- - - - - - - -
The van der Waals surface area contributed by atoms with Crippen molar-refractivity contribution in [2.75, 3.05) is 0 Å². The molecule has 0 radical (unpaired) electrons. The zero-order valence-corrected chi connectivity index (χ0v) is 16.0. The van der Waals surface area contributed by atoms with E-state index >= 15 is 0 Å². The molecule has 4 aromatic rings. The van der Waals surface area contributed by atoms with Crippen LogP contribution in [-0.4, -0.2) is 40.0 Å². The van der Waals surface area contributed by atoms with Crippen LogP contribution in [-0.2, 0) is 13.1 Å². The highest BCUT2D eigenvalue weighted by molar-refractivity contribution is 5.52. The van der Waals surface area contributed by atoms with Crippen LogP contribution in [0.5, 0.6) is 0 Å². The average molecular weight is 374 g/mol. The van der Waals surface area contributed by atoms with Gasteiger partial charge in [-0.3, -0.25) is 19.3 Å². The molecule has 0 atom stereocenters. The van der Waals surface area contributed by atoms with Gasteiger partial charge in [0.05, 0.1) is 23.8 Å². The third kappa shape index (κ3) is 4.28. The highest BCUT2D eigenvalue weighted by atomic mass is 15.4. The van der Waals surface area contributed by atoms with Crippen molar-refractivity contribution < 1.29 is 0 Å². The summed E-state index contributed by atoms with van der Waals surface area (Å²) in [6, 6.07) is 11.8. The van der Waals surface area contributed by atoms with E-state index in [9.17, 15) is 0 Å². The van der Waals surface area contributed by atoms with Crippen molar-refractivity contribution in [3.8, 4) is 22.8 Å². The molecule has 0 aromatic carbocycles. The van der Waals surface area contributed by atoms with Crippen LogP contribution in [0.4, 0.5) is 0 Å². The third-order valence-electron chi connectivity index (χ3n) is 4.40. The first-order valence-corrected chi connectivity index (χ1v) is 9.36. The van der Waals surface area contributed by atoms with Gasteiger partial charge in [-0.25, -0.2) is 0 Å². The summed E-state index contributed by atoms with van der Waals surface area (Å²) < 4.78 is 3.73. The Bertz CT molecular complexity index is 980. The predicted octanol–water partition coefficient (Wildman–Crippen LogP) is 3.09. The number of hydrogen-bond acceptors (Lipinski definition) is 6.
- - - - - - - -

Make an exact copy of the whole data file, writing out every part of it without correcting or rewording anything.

The van der Waals surface area contributed by atoms with Crippen molar-refractivity contribution in [2.75, 3.05) is 0 Å². The molecule has 0 radical (unpaired) electrons. The zero-order valence-corrected chi connectivity index (χ0v) is 16.0. The van der Waals surface area contributed by atoms with E-state index >= 15 is 0 Å². The molecule has 4 aromatic rings. The van der Waals surface area contributed by atoms with Crippen LogP contribution in [-0.4, -0.2) is 40.0 Å². The van der Waals surface area contributed by atoms with Crippen LogP contribution in [-0.2, 0) is 13.1 Å². The highest BCUT2D eigenvalue weighted by molar-refractivity contribution is 5.52. The van der Waals surface area contributed by atoms with Crippen LogP contribution in [0.5, 0.6) is 0 Å². The average molecular weight is 374 g/mol. The van der Waals surface area contributed by atoms with Gasteiger partial charge in [-0.3, -0.25) is 19.3 Å². The molecule has 0 atom stereocenters. The van der Waals surface area contributed by atoms with Gasteiger partial charge in [0.05, 0.1) is 23.8 Å². The third kappa shape index (κ3) is 4.28. The highest BCUT2D eigenvalue weighted by atomic mass is 15.4. The van der Waals surface area contributed by atoms with Crippen molar-refractivity contribution < 1.29 is 0 Å². The summed E-state index contributed by atoms with van der Waals surface area (Å²) in [6, 6.07) is 11.8. The van der Waals surface area contributed by atoms with E-state index in [9.17, 15) is 0 Å². The van der Waals surface area contributed by atoms with Crippen molar-refractivity contribution in [3.8, 4) is 22.8 Å². The molecule has 0 aromatic carbocycles. The van der Waals surface area contributed by atoms with Crippen LogP contribution in [0.4, 0.5) is 0 Å². The third-order valence-electron chi connectivity index (χ3n) is 4.40. The first-order valence-corrected chi connectivity index (χ1v) is 9.36. The van der Waals surface area contributed by atoms with Gasteiger partial charge in [-0.25, -0.2) is 0 Å². The summed E-state index contributed by atoms with van der Waals surface area (Å²) < 4.78 is 3.73. The Bertz CT molecular complexity index is 980. The predicted octanol–water partition coefficient (Wildman–Crippen LogP) is 3.09. The number of hydrogen-bond acceptors (Lipinski definition) is 6.